Flow and cut problems on graphs are among the most fundamental and extensively studied problems in Operations Research and Optimization, playing a foundational role in both the theory and practice of algorithm design. While the classical algorithms for these problems were largely based on combinatorial approaches, the past several years have witnessed the emergence of a powerful collection of new techniques based on geometry, spectral graph theory, numerical linear algebra, randomization, and iterative methods from continuous optimization. These have allowed researchers to provide better provable algorithms for a wide range of graph problems, in some cases breaking algorithmic barriers that had stood for several decades.
The aim of this workshop will be provide a coherent picture of these new algorithmic techniques and their recent applications, along with some of their connections to other fields, such as geometry, numerical analysis, and machine learning. The hope is that exposing the core ideas that have enabled these developments will both lead to further advances in graph algorithms and facilitate their application in other settings.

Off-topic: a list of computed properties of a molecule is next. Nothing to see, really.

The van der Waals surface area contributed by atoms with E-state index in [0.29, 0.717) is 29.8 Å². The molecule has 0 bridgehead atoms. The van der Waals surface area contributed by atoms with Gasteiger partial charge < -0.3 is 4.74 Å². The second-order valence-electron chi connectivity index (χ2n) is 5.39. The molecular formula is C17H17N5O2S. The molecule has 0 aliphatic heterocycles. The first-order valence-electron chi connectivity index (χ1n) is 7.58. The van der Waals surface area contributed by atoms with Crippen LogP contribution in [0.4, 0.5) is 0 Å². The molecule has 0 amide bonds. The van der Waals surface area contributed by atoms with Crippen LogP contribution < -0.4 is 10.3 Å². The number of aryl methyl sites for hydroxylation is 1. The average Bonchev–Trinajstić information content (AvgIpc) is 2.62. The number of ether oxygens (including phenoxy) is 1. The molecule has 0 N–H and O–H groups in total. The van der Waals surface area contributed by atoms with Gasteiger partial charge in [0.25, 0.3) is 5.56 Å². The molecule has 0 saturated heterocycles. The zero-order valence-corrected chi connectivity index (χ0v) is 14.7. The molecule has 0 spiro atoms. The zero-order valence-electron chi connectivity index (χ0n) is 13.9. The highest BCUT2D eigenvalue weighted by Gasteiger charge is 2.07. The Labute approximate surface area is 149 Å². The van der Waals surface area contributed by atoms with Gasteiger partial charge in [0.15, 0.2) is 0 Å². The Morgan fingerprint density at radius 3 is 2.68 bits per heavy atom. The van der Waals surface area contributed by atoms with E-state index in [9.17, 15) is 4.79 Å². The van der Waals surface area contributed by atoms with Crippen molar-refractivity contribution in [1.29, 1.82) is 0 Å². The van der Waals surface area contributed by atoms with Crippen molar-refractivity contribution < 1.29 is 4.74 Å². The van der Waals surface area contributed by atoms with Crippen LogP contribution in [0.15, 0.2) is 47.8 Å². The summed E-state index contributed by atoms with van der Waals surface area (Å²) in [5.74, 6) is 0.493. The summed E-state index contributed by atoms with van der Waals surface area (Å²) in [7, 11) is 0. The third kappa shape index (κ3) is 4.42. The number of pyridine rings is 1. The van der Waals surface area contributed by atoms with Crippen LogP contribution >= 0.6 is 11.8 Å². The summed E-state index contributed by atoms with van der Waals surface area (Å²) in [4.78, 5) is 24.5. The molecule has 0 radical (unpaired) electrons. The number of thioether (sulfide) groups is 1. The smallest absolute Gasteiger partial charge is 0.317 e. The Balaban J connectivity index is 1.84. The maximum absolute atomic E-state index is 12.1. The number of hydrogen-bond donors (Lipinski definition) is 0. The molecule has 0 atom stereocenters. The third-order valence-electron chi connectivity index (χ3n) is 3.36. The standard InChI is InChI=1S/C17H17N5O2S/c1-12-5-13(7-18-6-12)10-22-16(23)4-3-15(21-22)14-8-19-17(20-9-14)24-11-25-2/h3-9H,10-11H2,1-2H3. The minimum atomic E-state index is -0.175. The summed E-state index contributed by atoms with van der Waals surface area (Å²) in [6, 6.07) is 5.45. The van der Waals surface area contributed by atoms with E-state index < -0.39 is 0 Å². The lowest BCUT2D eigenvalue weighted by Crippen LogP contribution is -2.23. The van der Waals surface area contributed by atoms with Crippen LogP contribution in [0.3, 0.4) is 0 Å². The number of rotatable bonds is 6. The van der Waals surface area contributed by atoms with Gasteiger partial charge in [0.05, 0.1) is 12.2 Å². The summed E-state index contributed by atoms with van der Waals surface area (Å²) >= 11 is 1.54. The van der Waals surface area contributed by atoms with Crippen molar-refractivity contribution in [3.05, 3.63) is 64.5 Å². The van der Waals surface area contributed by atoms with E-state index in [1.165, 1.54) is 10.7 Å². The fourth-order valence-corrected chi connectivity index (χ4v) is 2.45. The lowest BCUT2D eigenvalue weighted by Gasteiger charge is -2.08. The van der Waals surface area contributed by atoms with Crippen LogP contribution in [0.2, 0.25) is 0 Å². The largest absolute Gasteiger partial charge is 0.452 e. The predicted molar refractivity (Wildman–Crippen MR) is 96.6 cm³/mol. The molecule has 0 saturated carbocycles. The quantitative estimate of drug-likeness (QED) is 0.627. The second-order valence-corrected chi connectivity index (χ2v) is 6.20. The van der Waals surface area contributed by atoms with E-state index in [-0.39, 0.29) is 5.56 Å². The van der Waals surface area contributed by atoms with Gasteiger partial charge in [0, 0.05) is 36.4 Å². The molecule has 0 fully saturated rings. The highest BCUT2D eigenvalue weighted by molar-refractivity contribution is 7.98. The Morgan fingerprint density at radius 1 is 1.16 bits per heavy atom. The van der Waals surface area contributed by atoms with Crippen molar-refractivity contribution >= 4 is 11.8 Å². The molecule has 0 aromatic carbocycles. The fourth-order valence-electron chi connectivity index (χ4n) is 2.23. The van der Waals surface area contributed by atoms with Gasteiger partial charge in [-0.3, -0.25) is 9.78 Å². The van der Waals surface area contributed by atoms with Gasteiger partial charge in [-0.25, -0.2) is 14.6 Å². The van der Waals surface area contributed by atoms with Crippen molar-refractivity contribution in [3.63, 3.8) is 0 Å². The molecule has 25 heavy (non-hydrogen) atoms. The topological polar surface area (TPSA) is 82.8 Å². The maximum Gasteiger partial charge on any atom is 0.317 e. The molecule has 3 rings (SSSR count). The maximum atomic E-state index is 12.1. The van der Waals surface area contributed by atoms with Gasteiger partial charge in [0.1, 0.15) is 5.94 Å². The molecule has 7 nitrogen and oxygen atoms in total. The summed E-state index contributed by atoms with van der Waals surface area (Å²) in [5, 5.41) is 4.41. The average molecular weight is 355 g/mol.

Time Speaker Title 9:50-10:50 Jonathan Kelner Bridging the Numerical and the Combinatorial:
Emerging Tools, Techniques, and Design Principles for Graph Algorithms
11:00-12:00 Aaron Sidford Efficient Oblivious Routing:
Computing Crude Approximations for Flow and Cut Problems in Almost-Linear Time
12:00-2:00 Lunch break (on your own) 2:00-3:00 Yin Tat Lee Smooth Convex Optimization and its Applications to Graph Algorithms 3:00-3:20 Break 3:20-4:20 Aleksander Madry Electrical Flows, Interior-Point Methods, and the Maximum Flow Problem 4:30-5:30 Lorenzo Orecchia Iterative Methods and Regularization in the Design of Graph Algorithms:
a Unified Framework for Optimization and Online Learning Beyond Multiplicative Weight Updates